Shielding natives from the onslaught of newcomers was described in the language of welfare and protection, while “Progress” in newly emergent British colonies was predicated on two main land management goals: (1) the requirement for formal land surveys in advance of settlement; and (2) the quick development of routes of communication, particularly road-building.
The Colonial Office deemed formal surveys and the construction of roads and bridges to be highest priority; without them, the provisional colony of BC would remain just that – provisional – or conceivably no colony at all.
A fully surveyed and accessible land-base was the only means by which a colony would succeed within the limits of imperial policy.
The imperial government was no longer prepared to foot the bill, so the sale of lands was seemingly the only means by which revenue could be raised to pay for surveying and construction of roads. The adjacent Colony of Vancouver Island was hampered the Wakefield system – which had been practiced in Australia – compounded by the close proximity of the U.S. that had instituted a preemption system that forestalled the need for expensive and formal surveys, and hence inexpensive land was readily available. The American Donation Land Claim Act of 1850 stipulated that a married immigrant couple “could acquire a 640-acre tract of farmland” for little to no expense.
As such, new immigrants were not particularly attracted to Vancouver Island prior to 1858 due to land prices being set comparatively high (£1 per acre). Douglas knew a similar policy in the mainland colony would not foster agricultural settlement. Internal debate within the Colonial Office realized that the land policies adopted in Australia would not work in B.C. – but at the same time, they were anxious that expediting settlement prior to formal surveys would ultimately lead to confusion and future litigation – how prophetic!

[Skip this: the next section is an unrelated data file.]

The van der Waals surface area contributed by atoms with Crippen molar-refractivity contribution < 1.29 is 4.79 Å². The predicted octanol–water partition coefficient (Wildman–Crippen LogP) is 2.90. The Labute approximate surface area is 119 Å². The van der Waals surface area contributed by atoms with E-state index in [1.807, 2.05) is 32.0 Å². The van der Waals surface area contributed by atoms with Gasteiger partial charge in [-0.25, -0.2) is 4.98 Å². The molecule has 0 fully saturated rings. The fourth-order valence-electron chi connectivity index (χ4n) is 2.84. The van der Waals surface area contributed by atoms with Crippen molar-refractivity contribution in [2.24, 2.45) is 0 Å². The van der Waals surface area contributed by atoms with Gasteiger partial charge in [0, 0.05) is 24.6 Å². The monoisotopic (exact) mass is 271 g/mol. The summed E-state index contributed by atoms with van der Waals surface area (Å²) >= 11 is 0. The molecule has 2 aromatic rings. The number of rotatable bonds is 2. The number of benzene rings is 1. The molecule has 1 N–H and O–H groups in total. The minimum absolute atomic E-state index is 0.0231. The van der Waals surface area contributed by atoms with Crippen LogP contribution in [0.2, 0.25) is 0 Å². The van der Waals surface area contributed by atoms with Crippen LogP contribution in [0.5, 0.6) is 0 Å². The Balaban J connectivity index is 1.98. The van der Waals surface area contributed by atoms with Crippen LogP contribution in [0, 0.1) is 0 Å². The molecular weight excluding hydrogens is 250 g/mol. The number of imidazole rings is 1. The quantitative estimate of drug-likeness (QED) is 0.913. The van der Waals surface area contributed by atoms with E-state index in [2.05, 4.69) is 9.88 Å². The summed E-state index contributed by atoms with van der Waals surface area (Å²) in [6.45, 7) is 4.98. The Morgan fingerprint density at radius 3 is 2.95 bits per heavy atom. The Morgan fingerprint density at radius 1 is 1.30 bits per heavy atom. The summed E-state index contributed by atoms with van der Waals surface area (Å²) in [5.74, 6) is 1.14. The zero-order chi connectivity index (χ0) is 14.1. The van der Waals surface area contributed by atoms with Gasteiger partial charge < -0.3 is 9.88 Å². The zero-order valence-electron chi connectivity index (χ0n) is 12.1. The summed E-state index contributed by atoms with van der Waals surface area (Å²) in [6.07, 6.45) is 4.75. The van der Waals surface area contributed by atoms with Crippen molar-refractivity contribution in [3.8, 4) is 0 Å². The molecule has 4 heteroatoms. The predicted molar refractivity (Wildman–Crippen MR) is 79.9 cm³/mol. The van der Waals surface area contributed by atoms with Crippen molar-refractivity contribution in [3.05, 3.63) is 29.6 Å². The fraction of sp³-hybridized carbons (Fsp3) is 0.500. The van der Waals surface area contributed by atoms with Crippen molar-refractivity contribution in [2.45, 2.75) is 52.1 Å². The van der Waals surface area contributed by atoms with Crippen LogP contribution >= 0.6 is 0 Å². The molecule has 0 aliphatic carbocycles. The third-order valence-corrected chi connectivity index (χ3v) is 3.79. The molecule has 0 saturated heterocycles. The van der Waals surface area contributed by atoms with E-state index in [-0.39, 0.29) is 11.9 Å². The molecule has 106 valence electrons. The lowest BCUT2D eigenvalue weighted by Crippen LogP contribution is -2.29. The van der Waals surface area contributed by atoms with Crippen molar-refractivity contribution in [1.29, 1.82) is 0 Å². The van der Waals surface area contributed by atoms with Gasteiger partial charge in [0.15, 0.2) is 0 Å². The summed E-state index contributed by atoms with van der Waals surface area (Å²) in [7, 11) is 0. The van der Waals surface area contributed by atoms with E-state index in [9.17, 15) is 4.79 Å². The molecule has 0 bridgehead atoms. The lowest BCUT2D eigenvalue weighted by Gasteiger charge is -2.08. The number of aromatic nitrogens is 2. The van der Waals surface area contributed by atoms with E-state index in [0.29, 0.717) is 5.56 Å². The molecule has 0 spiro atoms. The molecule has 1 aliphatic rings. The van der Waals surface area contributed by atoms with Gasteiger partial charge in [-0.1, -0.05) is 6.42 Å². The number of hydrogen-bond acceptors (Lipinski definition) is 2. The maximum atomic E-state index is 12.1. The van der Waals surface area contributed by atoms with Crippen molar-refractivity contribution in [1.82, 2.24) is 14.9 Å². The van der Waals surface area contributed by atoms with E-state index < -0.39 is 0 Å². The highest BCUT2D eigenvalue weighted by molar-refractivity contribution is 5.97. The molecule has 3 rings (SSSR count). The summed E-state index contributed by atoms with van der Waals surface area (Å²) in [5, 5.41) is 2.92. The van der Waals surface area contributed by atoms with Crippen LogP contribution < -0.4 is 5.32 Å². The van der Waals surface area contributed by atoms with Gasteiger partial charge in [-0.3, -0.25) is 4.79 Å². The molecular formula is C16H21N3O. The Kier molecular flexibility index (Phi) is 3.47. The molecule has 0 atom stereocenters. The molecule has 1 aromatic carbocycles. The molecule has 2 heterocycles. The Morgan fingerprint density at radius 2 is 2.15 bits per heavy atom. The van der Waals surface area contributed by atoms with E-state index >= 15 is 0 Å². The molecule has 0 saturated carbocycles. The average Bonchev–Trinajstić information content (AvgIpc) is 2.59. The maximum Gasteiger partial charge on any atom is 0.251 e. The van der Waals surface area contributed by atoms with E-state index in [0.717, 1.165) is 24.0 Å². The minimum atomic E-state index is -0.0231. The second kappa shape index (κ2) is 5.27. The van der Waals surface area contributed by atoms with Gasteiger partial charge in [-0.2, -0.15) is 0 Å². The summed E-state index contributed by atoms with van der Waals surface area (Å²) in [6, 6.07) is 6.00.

By 1860, the stark realities of a provisional colony still without any formal land disposal policy suggested to Douglas the only means by which the temporary colony might become permanent.
In the absence of a settled imperial land disposal policy, Douglas exercised his local authority, and instituted the American-style Preemption Act and the Anticipatory Reserve system. Both solved the immediate problem of the need for expensive and formal surveys, and even at the risk of precipitating future confusion and “expensive litigation.”
As we all know, “expensive litigation,” has become one of the legacies we continue to grapple with today!
A fifth-generation British Columbian, Daniel Marshall is an author, professor, curator, documentarian, and researcher focusing on British Columbia’s relatively untold but rich history. He is a recognized leader and award-winning researcher on historic Native-Newcomer relations, and their evolution and implications on Aboriginal rights today.
His award-winning documentary, Canyon War: The Untold Story, has aired on Knowledge Network, APTN, and PBS. His latest book, Claiming the Land: British Columbia and the Making of a New El Dorado, is available in bookstores across B.C.